Sometimes things work better than expected, and at less cost than you might think. Sometimes things work worse than expected, and at times not at all.
This is the electrical box in my apartment. When I moved in I had over 3 kW-hrs of electricity on the meter. Now, as you can see I have 0.39 kW-hrs left, and it is Saturday evening. While it is clearly true that I am running out of electricity, is not for lack of trying to buy more.
When the team of University housing people toured my apartment, I asked how to get more electricity. “Oh, that’s easy,” one gentleman said, “Just use mPesa and recharge the account.” “Okay,” I said, “How do I do that?” “Just put mPesa money on your mobile phone account and then use that to pay. You can do that anywhere you see a green mPesa sign in town,” he said. “Asante,” I replied.
I went to the Safaricom store and put 1000 Kenyan shillings (Ksh) on my new mPesa account, about $10. They gave me instructions on how to use a SIM tool to pay Kenya Power. I came home and followed the instructions. There are a series of fields to fill out, and one was “account number.” I did not know my account number, but my friend Richard suggested it might be the number on the meter box. Richard also lives in National Housing, but has a different meter box with different instructions. I put the number on the box in. The money transfer failed, and failed again.
The next morning I called Kenya Power and explained my predicament. He said, “You must come down.” “Where are you located?” I asked. He said something like, “Asawana mana place.” “Could you repeat that?” I asked. “Asawana mana place,” he said again. “I am having trouble understanding you. Could you speak more slowly?” I said. “Asawana mana place,” he said exactly as he had said before. “Okay, fine, I will find you,” I said shortly. Kakamega is a small place. Almost everyone knows where everything is and what it is called. It is difficult for them to understand that I would not know where Kenya Power was located or where “Asawana mana place” was. The gentleman on the phone thought he was speaking plainly enough.
While it is true that most of the time I ride my bike, sometimes I walk. At times I take another option. Just outside the gates to National housing there are usually a cadre of piki piki drivers, or motorcycle taxis, just waiting to take customers. It is a 5-7 minute ride downtown for 50 Ksh, or 50 cents. As I approach the security gate, they seem to read my mind, and one pulls up. “Where to?” the driver asks. “Kenya Electric,” I say. “Where?” he asks. “Kenya Electric,” I repeat. “I do not know where that is,” he says. “Kenya Electric Power Company,” I say. “Oh, Kenya Power. Hold on,” he says as we take off.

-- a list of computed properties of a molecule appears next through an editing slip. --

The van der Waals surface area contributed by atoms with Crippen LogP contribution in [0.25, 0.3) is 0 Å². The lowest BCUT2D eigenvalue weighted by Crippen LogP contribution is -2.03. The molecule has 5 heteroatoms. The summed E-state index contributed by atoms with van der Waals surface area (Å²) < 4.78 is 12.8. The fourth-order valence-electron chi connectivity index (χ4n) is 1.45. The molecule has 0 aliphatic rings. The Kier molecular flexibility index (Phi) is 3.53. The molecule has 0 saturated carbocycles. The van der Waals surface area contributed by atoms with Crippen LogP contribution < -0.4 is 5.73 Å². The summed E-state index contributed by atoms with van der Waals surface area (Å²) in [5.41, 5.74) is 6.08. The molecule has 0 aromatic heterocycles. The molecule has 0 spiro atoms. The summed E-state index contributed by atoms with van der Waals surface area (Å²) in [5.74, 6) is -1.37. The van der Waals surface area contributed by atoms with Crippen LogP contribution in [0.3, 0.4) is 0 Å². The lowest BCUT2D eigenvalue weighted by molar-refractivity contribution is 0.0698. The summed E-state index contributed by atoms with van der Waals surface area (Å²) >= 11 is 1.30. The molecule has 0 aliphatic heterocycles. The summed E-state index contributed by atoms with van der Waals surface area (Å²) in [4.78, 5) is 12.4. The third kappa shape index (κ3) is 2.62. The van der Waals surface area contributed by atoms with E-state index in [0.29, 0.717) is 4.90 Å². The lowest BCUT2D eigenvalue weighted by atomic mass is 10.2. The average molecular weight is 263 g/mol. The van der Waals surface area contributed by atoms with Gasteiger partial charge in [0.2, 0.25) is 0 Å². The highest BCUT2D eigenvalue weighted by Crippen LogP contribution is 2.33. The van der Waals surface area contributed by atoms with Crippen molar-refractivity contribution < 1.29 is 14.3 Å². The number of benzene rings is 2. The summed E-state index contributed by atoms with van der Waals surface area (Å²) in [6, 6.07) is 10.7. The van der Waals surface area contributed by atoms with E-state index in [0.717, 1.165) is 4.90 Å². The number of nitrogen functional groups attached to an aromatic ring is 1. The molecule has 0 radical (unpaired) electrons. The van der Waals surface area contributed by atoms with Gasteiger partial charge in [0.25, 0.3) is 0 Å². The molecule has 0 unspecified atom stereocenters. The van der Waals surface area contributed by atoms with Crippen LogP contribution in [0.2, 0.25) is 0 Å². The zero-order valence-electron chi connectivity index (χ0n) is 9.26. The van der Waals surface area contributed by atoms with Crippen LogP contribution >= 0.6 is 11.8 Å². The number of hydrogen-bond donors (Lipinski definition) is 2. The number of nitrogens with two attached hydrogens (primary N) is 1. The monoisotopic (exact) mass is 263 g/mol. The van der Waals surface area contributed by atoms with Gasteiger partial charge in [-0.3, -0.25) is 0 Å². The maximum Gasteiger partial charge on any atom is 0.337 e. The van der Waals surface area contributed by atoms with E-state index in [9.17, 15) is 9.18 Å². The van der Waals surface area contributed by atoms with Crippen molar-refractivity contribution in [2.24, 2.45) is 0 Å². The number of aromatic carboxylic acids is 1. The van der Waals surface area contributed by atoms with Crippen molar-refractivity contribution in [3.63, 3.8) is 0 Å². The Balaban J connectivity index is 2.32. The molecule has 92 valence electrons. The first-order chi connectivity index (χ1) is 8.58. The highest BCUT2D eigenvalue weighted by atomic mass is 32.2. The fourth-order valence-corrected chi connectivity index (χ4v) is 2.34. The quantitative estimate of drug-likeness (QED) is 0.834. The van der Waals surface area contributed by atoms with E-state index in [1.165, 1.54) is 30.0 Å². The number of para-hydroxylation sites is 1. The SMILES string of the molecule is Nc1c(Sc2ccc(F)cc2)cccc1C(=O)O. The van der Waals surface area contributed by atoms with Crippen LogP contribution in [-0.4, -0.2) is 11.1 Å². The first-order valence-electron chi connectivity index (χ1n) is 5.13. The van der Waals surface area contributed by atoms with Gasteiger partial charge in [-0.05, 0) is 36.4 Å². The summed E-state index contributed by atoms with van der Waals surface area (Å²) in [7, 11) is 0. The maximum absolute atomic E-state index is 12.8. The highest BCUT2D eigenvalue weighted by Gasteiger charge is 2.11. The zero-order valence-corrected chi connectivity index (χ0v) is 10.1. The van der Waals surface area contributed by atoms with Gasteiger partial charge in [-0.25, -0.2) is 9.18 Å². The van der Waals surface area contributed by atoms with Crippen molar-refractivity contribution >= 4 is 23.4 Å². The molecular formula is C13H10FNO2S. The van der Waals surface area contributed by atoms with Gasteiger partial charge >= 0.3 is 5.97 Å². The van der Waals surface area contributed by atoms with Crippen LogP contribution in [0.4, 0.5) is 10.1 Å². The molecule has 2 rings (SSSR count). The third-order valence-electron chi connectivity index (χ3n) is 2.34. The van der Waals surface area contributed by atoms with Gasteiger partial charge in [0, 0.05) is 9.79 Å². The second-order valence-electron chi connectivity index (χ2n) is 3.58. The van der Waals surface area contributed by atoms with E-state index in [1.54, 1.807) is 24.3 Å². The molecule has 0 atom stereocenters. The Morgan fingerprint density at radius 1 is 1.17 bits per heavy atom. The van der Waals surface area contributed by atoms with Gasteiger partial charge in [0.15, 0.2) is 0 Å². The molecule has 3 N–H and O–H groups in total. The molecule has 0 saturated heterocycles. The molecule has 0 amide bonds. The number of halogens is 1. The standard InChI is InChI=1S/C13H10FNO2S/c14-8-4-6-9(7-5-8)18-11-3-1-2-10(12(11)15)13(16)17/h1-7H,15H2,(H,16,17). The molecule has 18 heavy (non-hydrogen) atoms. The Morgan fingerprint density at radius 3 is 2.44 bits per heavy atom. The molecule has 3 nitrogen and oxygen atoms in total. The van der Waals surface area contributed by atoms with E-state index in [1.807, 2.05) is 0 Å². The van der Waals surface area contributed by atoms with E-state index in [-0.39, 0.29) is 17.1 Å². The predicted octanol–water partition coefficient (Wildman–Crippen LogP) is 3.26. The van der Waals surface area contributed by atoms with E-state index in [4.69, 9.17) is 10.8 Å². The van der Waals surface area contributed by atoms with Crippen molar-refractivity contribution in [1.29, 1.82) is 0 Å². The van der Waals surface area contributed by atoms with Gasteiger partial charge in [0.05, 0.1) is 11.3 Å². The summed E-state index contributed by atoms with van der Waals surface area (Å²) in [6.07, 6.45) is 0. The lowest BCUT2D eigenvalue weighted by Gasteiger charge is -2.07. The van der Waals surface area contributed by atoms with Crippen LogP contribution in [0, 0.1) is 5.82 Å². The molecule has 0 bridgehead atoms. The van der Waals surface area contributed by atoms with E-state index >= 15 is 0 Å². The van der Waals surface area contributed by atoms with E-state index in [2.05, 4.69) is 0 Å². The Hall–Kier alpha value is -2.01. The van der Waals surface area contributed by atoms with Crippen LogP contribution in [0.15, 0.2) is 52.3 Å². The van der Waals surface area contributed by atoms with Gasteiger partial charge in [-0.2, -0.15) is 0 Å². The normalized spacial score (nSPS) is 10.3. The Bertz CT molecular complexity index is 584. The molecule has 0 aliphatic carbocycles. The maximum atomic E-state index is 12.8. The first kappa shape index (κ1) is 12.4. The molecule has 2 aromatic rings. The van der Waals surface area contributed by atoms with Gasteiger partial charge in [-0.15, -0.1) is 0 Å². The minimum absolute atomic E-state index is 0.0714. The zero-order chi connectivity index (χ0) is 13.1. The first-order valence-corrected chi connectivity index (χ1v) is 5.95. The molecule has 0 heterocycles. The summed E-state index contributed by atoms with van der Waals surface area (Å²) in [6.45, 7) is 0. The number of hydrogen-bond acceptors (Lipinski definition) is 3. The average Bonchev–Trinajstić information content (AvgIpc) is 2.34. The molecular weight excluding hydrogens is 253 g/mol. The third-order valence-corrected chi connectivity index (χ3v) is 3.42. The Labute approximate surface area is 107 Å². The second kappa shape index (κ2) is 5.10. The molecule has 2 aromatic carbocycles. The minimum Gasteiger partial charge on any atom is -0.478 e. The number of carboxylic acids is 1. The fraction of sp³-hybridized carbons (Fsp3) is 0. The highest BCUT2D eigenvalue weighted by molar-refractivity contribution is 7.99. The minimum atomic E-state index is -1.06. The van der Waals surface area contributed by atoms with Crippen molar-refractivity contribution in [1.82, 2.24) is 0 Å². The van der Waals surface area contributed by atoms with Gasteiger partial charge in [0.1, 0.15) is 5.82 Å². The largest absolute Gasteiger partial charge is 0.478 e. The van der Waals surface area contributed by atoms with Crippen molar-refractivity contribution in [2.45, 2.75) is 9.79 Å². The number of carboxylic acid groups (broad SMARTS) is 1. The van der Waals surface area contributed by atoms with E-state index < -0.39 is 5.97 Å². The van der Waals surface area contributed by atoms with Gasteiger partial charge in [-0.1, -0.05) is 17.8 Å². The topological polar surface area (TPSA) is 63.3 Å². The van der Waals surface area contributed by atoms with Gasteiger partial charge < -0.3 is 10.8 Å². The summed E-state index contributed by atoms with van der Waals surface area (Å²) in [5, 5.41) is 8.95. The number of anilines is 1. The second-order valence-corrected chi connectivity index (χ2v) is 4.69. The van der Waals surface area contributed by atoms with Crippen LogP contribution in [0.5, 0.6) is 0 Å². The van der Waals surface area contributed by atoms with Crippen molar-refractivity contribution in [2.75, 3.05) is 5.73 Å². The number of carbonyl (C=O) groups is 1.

We arrived, I paid my 50 Ksh, and looked around. There was a large metal blue gate, open, with security guard sitting at the side. Behind the gate was a two story industrial building. There was no sign. “Kenya Power?” I asked. “Yes,” he said. I entered and went to the window that said “Pay Bill.” I waited in line, then asked how to pay my bill. “What is your account number?” she asked. “I don’t know,” I said. I showed her the meter box number I had written down. “You need an account number,” she said. “Talk to that man,” and she pointed to another line of people. I waited in that line and talked to the man.
“I would like to pay for more electricity,” I said. I live at National Housing and that is my meter number,” I said as I handed him the piece of paper with the number written on it. He looked at the number with no recognition of what he was seeing. “I took a picture of of the meter box with my phone,” I said. “Would you like to see that?” I asked. “Yes,” he said. He looked at the image and said, “That is not your meter number, that is your meter box number.” Please go to the meter department and they will explain things to you. He pointed down the hall.